McMaster, Sartorius Stedim Biotech team up to advance biomanufacturing processes
The partnership aims to improve manufacturing processes of antibody and virus-based treatments for diseases such as COVID-19, cancers, and genetic disorders.
International biopharmaceutical supplier Sartorius Stedim Biotech is partnering with McMaster University, in Hamilton, Ontario, to improve manufacturing processes of antibody and virus-based treatments for diseases such as COVID-19, cancers, and genetic disorders.
Using a multi-column chromatography system provided by Sartorius Stedim Biotech, the McMaster team says it will “perfect” a process for the purification of therapeutic viruses that is more effective and cheaper than those currently available, paving the way for new and more affordable treatments to reach patients with a variety of needs.
Chromatography is a critical purification technology in biomanufacturing – to produce biotherapeutics, scientists use a bioreactor with specialized cell lines and customized growth media; next, the biotherapeutic must go through a series of purification steps, often with duplicate steps to satisfy the requirements of regulatory bodies. Sartorius Stedim Biotechs’ multi-column chromatography system uses parallel processing strategies, which the company says makes the process more resource and cost-efficient.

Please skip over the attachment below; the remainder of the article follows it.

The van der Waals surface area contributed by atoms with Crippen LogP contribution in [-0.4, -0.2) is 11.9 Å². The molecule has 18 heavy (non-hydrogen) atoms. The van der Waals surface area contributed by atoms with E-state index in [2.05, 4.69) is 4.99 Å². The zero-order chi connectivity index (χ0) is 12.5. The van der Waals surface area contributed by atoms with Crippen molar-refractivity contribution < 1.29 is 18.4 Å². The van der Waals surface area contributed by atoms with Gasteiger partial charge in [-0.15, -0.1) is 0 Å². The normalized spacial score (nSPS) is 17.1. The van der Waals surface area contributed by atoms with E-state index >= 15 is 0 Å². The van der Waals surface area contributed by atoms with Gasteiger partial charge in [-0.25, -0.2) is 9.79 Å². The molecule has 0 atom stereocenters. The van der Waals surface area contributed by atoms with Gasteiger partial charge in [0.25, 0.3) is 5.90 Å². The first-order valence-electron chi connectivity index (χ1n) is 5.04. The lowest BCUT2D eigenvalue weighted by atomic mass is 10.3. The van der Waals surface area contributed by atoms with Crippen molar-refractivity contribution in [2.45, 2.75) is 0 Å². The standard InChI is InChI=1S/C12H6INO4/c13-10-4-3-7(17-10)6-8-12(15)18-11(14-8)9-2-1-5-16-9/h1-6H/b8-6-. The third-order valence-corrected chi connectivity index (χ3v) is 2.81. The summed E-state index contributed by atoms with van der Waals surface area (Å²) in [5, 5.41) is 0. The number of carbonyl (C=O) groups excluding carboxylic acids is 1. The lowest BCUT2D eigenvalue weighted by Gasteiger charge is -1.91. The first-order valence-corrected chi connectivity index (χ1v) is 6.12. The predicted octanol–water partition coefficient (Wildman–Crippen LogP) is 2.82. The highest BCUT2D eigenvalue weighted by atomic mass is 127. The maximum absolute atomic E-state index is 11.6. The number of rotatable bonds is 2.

“This research will push the envelope in leading advanced, cutting-edge research in bio-manufacturing,” said John Preston, associate dean, research, innovation and external relations in the Faculty of Engineering. “Establishing industry-friendly, collaborative environments is critical in solving real-world problems.”
“Our ultimate goal is to perfect the downstream chromatography process by combining detailed experimental work with advanced process modelling concepts,” said David Latulippe, associate professor of Chemical Engineering. “This way, we can control the outcome and fix the processes on site, as production is happening, so everything is always ‘on spec’.” Currently, monoclonal antibodies are the leading biotherapeutic being used to fight against COVID-19.
As part of the partnership, Sartorius Stedim Biotech will provide student training opportunities at their research and development facilities in North America and Europe. One graduate of McMaster’s Chemical and Bioengineering program has already started working on this project, and another will join the team in September.